The Old Danish Pointer dog was the poet priest Steen Steensen Blicher's faithful companion on hunting trips
in the heath landscape of Jutland. The breed can be traced back to the beginning of the 18th century, thus placing itself among Europe's oldest dog breeds. The breed is the only recognized, original Danish, standing hunting dog.
It was a dog buyer, Morten
Bak, from Glenstrup Parish between Randers and Hobro, who created the breed. He paired around 1710 Jutland farm dogs with foreign breeds, probably Spanish pointers and Spanish-Portuguese dachshunds he had bought from the gypsies. The dogs were initially called
Bakhunde, later Danish Pointer, before they got their current name. After a major breeding work, six Pointer dogs came to Orebygård in Lolland, from where the breeding spread to other of the country's estates, and from which Blicher also collected his
Danish chicken dogs.
The breed gradually returned because hunting methods changed, and the estates replaced the Danish Pointer dog with faster, English breeds. Around 1915, the breed was therefore in imminent danger of extinction.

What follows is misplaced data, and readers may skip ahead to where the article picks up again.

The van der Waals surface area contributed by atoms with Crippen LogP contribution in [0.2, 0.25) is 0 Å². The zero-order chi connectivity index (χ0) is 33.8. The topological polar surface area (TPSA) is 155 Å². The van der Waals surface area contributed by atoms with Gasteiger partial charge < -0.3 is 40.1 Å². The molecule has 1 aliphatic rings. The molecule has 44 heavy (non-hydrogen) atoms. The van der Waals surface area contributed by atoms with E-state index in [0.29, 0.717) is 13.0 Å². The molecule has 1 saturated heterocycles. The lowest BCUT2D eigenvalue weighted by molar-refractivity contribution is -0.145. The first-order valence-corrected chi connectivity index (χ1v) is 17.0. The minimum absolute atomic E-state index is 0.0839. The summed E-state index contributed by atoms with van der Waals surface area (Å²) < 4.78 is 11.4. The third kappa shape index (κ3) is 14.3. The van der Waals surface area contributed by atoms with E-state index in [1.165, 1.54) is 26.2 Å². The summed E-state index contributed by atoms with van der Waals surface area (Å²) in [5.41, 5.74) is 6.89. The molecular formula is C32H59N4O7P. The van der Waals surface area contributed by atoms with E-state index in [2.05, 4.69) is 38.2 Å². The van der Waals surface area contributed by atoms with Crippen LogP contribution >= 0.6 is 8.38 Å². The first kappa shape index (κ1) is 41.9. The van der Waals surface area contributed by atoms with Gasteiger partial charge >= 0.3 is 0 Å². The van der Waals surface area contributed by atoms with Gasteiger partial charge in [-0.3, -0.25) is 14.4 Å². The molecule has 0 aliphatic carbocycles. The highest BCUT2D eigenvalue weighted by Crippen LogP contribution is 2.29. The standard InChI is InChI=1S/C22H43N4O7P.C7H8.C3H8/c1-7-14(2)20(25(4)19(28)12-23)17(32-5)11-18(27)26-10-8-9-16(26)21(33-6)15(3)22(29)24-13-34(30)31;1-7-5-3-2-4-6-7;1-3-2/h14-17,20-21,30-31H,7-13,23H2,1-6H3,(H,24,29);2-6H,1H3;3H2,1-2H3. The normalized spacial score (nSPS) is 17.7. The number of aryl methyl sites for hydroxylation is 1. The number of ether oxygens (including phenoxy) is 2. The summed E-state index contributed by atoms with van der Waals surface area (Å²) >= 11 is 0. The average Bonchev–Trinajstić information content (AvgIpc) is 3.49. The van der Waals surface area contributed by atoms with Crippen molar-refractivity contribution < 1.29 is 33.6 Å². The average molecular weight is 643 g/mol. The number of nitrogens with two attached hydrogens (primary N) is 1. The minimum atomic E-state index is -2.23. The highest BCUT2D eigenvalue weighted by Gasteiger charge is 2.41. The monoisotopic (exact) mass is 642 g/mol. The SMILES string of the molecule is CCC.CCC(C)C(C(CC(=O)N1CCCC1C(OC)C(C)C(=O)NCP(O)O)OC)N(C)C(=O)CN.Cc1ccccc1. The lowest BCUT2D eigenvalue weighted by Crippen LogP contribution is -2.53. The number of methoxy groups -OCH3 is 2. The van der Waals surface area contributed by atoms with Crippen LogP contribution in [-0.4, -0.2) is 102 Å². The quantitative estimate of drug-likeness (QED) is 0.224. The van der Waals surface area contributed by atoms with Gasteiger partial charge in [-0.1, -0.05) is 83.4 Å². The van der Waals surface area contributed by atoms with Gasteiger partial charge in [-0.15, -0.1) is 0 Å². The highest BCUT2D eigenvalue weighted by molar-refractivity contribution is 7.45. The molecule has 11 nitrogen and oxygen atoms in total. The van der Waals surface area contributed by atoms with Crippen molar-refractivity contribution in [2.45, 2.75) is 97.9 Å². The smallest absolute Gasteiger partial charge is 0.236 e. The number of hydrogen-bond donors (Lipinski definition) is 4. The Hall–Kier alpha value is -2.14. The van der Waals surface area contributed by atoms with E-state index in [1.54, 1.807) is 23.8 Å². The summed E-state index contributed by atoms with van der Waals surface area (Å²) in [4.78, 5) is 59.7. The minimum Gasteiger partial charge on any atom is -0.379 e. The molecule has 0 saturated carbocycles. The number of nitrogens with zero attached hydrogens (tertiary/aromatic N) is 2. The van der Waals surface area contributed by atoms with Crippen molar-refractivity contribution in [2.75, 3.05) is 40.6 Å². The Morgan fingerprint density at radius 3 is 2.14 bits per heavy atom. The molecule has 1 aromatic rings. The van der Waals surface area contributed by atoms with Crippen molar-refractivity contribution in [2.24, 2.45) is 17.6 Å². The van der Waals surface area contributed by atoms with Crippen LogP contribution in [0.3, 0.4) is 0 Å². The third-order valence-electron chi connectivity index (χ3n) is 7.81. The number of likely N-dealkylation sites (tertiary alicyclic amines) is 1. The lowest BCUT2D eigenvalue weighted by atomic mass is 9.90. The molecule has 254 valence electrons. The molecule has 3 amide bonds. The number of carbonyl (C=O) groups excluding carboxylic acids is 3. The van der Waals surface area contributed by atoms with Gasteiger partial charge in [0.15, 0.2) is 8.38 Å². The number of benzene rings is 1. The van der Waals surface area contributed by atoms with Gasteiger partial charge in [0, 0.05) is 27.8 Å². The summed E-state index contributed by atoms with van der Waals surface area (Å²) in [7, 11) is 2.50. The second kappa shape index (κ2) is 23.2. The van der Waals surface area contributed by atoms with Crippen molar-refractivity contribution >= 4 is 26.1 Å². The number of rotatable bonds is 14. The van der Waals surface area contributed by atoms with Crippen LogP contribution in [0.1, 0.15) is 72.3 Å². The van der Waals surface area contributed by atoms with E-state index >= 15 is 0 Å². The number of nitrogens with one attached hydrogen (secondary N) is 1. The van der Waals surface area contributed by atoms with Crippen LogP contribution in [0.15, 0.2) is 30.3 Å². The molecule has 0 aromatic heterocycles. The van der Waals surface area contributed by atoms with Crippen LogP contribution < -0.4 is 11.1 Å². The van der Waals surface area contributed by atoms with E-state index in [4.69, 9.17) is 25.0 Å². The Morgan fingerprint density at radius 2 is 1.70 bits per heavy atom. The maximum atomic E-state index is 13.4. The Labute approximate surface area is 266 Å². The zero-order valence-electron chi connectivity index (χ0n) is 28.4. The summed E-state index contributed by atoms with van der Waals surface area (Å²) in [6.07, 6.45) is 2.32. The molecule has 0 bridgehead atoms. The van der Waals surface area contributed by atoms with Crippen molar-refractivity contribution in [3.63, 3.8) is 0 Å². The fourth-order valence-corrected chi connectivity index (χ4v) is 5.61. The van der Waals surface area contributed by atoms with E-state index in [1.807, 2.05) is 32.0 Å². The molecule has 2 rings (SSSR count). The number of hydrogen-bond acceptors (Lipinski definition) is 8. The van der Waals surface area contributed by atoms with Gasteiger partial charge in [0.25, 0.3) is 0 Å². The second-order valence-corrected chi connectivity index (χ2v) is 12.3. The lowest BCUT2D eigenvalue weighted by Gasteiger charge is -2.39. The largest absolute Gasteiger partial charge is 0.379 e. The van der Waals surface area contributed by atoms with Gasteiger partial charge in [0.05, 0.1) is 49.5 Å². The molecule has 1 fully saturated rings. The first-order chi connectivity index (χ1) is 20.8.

During World War
II, where the national emotions are guarded in the population, however, there was once again interest in the Danish pointer dog. An extensive investigation was initiated when there were a couple of genuine Danish pointer dogs at the Bansen family on Ærø.
Christian Bansen and later Johannes Matzen from Nysted, who was descendant of Morten Bak, then started a major relief project. On May 1, 1947, the Club of the Old Danish pointer Dog Breed in Denmark was founded with Christian Bansen as chairman.
years, however, the Old Danish Pointer has again gained widespread use. The Renaissance is mainly due to the popular television journalist, Poul Thomsen's Old Danish Pointer, Balder, who became famous through his quiet participation in "Dus med dyrene" and the Christmas calendar, "Jul i Gammelby"